As Longview marks 150 years, the Rotary Club of Longview is entering its second century — it was founded May 1, 1920.
But this is not your grandfather’s Rotary Club. All Longview branches of the organization that didn’t admit women until 1989 now are led by women.
Gai Bennett is president of Longview Rotary, Karen Maines is president of Longview Greggton Rotary Club and Christina Hollwarth is president of Longview Midtown Rotary Club.
“I think it’s awesome,” Bennett said of all-female leadership. “Now, the men joke that they really didn’t do much until the women came along.
“While holding onto the core values of Rotary … we’ve been able to move into the 21st century. We’re evolving to meet the needs of the time,” said Bennett, events manager for M. Roberts Media.
“Millennials are more eager to work on social issues and make a difference. … Suddenly, we’re very attractive to young people. We’ve been doing for 100 years what they are very keen to be a part of,” she added.
Rotary International, founded Feb. 23, 1905, in Chicago, originally was a social and networking club for businessmen. However, its mission soon expanded to include community service.
Bennett joined Longview Rotary seven years ago, after hearing about its service projects and grants to local nonprofits.
“Once you see what the local Rotary Club and Rotary International are doing, it’s something that you want to be a part of and that you want to support,” Bennett said, noting that some members joined 50 or 60 years ago.
“It’s hard to quit something that is doing such good stuff. Who wouldn’t want to be president of the largest club in town, and the oldest service club in town?” she said.
“We’re the largest (Rotary) club in our district,” Bennett added, and one of the top two in the district when it comes to giving money.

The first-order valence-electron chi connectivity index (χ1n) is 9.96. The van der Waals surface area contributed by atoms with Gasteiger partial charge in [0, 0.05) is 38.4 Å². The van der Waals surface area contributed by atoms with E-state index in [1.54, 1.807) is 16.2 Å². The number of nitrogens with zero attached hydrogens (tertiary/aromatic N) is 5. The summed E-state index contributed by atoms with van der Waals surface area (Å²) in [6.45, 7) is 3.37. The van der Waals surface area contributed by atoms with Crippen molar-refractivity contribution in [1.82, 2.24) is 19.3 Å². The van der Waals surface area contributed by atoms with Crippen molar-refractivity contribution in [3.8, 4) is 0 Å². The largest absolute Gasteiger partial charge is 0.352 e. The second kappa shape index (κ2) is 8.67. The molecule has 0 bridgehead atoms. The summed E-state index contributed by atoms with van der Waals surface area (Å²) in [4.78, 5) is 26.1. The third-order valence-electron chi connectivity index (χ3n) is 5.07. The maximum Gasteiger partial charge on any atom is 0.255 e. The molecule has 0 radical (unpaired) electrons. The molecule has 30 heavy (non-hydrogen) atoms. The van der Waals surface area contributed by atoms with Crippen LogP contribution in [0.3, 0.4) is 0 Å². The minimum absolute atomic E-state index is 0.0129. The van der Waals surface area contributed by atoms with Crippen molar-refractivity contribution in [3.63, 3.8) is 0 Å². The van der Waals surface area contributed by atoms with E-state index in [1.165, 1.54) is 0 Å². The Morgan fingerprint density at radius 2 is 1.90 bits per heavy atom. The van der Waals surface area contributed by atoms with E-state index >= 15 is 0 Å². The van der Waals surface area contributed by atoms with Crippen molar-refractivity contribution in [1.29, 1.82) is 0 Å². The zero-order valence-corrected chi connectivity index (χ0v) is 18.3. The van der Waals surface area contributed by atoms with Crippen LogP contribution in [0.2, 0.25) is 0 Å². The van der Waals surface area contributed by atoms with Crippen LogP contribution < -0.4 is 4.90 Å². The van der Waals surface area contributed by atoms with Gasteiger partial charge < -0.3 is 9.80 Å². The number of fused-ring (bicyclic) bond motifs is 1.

The club has 124 members; about 60 to 70 of them attend each meeting, held at noon on Tuesdays at Pinecrest Country Club, 214 Club Drive. Thirty percent of the members are women, and 27 members are under 50 years of age. In 2015, that number was nine.
Since the mid-1980s, Rotary International has led worldwide efforts to eradicate polio. In 1988, there were about 350,000 polio cases worldwide, Bennett said.
“Last year, there were 82,” she said.
“For two decades, we’ve had a partnership with the Bill and Melinda Gates Foundation. They match $2 for every dollar that we raise,” Bennett continued. The foundation provides the money and Rotary International provides the infrastructure and people to give the vaccinations.
All Rotary projects are supposed to fit one of six areas of focus:
- Peace and conflict prevention/resolution
- Disease prevention and treatment
- Water and sanitation
- Maternal and child health
- Basic education and literacy
- Economic and community development
Since 2009, Rotary Club of Longview has partnered with Refuge International, a local nonprofit providing clean water, health care and education to Guatemalans.
That year the club funded the distribution of Albendazole tablets to 4 million Guatemalan children to treat and prevent intestinal parasites caused by lack of clean drinking water, Bennett said.
“Our partnership with Refuge International is not an exclusive one, nor is it a constant one, but we have worked together on several projects over the last 10 years,” Bennett said.
With a grant from Rotary International, Longview Rotary outfitted a neonatal intensive care unit at a northern Guatemalan hospital.